Welcome to pharmacology by Lecturio.
Today's lecture is about elimination kinetics,
how we get rid of drugs that are already in our body.
My name is Dr. P.J. Shukle, I will take you through
this journey, and hopefully we can learn something together.
Let's talk about kinetics and the different type of
elimination kinetics that occur.
Zero order kinetics is a constant rate of elimination.
You can see that the concentration is very consistently
going down over time. It is irrespective of the
concentration, so the slope is not changing
at all on this graph. First order kinetics is a
changing rate of elimination.
So, you can see that as we get lower and lower in terms
of our concentration, you're getting rid
of less and less of the drug. It is dependent upon
concentration, and there's always a proportional decrease.
Now, we have mixed kinetics in the real world,
so you can see that there's actually
two different slopes to this particular graph. So the
first part of this slope is the initial distribution phase.
That represents drug moving from the blood into the tissues.
This is very rapid and it tends to be what we called
zero order kinetics. The second portion of this curve
is the elimination phase representing
the removal of the drug. This tends to be a bit slower,
and once again, for this particular drug,
it's zero order kinetics. We can have multiple mixtures
depending on the individual drugs.
The half life is a very important concept that we want
to understand when we are looking at drugs.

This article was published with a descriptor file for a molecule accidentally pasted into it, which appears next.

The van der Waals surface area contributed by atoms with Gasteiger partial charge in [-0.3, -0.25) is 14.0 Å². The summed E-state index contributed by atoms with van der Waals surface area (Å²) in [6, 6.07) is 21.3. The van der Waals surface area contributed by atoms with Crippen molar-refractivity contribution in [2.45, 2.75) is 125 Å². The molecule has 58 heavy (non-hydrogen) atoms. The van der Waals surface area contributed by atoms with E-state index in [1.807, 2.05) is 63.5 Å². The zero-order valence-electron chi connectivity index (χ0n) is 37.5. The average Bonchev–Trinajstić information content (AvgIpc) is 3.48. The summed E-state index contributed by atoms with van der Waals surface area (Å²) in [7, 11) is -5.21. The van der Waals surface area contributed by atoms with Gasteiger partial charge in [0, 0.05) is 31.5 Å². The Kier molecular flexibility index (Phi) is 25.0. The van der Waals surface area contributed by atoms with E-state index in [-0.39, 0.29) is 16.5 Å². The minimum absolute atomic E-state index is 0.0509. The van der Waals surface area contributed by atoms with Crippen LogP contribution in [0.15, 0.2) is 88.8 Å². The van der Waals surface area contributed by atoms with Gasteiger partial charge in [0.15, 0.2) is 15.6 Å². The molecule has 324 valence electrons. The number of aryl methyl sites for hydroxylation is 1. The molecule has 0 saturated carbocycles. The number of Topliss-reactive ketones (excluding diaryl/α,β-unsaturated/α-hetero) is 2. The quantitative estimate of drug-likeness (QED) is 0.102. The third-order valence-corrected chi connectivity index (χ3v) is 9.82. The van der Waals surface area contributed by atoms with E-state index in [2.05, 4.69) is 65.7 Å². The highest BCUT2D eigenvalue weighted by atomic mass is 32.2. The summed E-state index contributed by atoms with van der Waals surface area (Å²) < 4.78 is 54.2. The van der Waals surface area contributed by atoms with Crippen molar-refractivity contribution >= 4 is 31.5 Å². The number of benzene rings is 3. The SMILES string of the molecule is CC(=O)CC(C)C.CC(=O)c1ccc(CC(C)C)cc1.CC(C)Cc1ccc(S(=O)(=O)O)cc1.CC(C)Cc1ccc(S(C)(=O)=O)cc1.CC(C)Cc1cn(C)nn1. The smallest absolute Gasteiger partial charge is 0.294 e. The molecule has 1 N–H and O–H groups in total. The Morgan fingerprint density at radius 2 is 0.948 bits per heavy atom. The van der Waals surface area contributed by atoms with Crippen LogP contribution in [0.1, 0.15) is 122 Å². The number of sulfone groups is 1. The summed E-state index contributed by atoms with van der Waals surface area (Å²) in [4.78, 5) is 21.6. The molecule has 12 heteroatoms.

It is the time whether it's hours, minutes or a day,
at which the mass or total amount of unchanged drug
becomes half of the original concentration.
So, this for example, is an example of a patient
who has a half life of about 2 hours.
Now, let's take a look at this with a question.
Take a look at this graph,
there are three drugs listed here.
Let's start with the dark green.
Question number 1, drug number 1 has what type of kinetics?
Is that a zero order kinetics?
Or is that a first order kinetic kind of elimination?
That's right. It's a zero order kinetics. And that's
because it's a constant rate of elimination over time.
What about drug 2 which is the light green drug?
That's right. First order kinetics.
And similarly, now that you've got it,
drug 3 has first order kinetics as well.
So let's take a look at our answers.
Drug number 2 has first order kinetics because the
elimination is changing over time, the slope is not constant.
But take a look at the concentrations.
At 1 o'clock, the concentration was at 8.
At 3 o'clock, the concentration was at 4.
And at 5 p.m., the concentration was 2.
So every 2 hours, the concentration is halved.
That means that the half life of drug number 2 is 2 hours.
Remember that most drugs are going to follow first order
kinetics, some drugs will follow zero order kinetics.
Let's look at drug 3. So drug 3 also has first order
kinetics. The concentration at 1 o'clock
was 12, at 3 o'clock was 3, and at 5 o'clock
was one half of 1.5, which is 0.0625.
Every 2 hours, the concentration was quartered.
So therefore, the half life is 1 hour cause at
1 hour, the concentration is halved.